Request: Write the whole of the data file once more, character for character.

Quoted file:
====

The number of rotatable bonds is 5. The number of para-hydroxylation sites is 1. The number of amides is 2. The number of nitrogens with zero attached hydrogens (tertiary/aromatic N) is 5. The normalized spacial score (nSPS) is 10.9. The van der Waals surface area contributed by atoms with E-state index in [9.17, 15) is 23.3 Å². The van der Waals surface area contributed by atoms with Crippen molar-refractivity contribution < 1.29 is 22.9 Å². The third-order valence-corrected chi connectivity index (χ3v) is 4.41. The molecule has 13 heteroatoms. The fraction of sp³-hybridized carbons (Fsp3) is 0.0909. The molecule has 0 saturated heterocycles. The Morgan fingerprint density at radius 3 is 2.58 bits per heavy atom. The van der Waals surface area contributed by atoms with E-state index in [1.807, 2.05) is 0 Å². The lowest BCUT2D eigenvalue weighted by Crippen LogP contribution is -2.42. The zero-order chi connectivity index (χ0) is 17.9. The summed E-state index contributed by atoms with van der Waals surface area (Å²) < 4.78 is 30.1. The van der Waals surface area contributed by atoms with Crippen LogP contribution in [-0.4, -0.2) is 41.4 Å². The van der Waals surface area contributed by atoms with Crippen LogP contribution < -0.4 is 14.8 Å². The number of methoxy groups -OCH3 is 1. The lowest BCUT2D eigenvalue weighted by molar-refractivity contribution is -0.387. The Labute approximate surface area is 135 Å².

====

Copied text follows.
The number of rotatable bonds is 5. The number of para-hydroxylation sites is 1. The number of amides is 2. The number of nitrogens with zero attached hydrogens (tertiary/aromatic N) is 5. The normalized spacial score (nSPS) is 10.9. The van der Waals surface area contributed by atoms with E-state index in [9.17, 15) is 23.3 Å². The van der Waals surface area contributed by atoms with Crippen molar-refractivity contribution < 1.29 is 22.9 Å². The third-order valence-corrected chi connectivity index (χ3v) is 4.41. The molecule has 13 heteroatoms. The fraction of sp³-hybridized carbons (Fsp3) is 0.0909. The molecule has 0 saturated heterocycles. The Morgan fingerprint density at radius 3 is 2.58 bits per heavy atom. The van der Waals surface area contributed by atoms with E-state index in [1.807, 2.05) is 0 Å². The lowest BCUT2D eigenvalue weighted by Crippen LogP contribution is -2.42. The zero-order chi connectivity index (χ0) is 17.9. The summed E-state index contributed by atoms with van der Waals surface area (Å²) < 4.78 is 30.1. The van der Waals surface area contributed by atoms with Crippen LogP contribution in [-0.4, -0.2) is 41.4 Å². The van der Waals surface area contributed by atoms with Crippen LogP contribution < -0.4 is 14.8 Å². The number of methoxy groups -OCH3 is 1. The lowest BCUT2D eigenvalue weighted by molar-refractivity contribution is -0.387. The Labute approximate surface area is 135 Å².